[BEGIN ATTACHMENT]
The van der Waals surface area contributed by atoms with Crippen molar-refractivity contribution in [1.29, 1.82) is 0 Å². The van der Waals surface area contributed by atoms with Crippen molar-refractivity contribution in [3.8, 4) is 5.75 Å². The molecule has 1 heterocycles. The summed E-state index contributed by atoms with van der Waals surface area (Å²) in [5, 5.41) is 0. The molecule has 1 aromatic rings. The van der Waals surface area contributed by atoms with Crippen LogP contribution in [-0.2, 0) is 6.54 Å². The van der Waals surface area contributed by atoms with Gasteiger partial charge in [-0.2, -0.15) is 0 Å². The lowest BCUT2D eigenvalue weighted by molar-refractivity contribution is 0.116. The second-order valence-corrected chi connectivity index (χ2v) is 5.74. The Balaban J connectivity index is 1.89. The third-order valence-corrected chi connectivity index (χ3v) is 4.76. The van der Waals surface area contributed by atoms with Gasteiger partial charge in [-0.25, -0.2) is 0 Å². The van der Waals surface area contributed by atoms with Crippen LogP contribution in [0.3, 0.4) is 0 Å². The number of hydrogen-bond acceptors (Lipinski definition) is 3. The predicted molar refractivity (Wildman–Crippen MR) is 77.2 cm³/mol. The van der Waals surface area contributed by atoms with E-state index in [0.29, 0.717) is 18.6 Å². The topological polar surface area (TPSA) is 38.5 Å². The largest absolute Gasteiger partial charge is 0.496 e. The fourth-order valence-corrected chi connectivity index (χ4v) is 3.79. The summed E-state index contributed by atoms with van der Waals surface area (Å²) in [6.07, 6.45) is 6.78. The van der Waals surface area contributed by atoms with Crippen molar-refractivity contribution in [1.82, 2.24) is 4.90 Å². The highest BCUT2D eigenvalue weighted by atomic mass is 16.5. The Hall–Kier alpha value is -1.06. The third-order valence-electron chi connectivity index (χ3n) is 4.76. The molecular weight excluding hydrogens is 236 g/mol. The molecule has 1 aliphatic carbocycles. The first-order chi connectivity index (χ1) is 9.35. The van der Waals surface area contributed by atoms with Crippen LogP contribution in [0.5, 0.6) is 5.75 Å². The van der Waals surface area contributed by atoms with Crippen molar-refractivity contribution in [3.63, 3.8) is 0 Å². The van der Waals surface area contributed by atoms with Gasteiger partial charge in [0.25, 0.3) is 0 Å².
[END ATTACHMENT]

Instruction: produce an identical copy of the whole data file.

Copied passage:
The van der Waals surface area contributed by atoms with Crippen molar-refractivity contribution in [1.29, 1.82) is 0 Å². The van der Waals surface area contributed by atoms with Crippen molar-refractivity contribution in [3.8, 4) is 5.75 Å². The molecule has 1 heterocycles. The summed E-state index contributed by atoms with van der Waals surface area (Å²) in [5, 5.41) is 0. The molecule has 1 aromatic rings. The van der Waals surface area contributed by atoms with Crippen LogP contribution in [-0.2, 0) is 6.54 Å². The van der Waals surface area contributed by atoms with Gasteiger partial charge in [-0.2, -0.15) is 0 Å². The lowest BCUT2D eigenvalue weighted by molar-refractivity contribution is 0.116. The second-order valence-corrected chi connectivity index (χ2v) is 5.74. The Balaban J connectivity index is 1.89. The third-order valence-corrected chi connectivity index (χ3v) is 4.76. The van der Waals surface area contributed by atoms with Gasteiger partial charge in [-0.25, -0.2) is 0 Å². The van der Waals surface area contributed by atoms with Crippen LogP contribution in [0.3, 0.4) is 0 Å². The number of hydrogen-bond acceptors (Lipinski definition) is 3. The predicted molar refractivity (Wildman–Crippen MR) is 77.2 cm³/mol. The van der Waals surface area contributed by atoms with E-state index in [0.29, 0.717) is 18.6 Å². The topological polar surface area (TPSA) is 38.5 Å². The largest absolute Gasteiger partial charge is 0.496 e. The fourth-order valence-corrected chi connectivity index (χ4v) is 3.79. The summed E-state index contributed by atoms with van der Waals surface area (Å²) in [6.07, 6.45) is 6.78. The van der Waals surface area contributed by atoms with Crippen molar-refractivity contribution in [1.82, 2.24) is 4.90 Å². The highest BCUT2D eigenvalue weighted by atomic mass is 16.5. The Hall–Kier alpha value is -1.06. The third-order valence-electron chi connectivity index (χ3n) is 4.76. The molecular weight excluding hydrogens is 236 g/mol. The molecule has 1 aliphatic carbocycles. The first-order chi connectivity index (χ1) is 9.35. The van der Waals surface area contributed by atoms with Crippen LogP contribution in [0.5, 0.6) is 5.75 Å². The van der Waals surface area contributed by atoms with Crippen molar-refractivity contribution in [3.63, 3.8) is 0 Å². The van der Waals surface area contributed by atoms with Gasteiger partial charge in [0.25, 0.3) is 0 Å².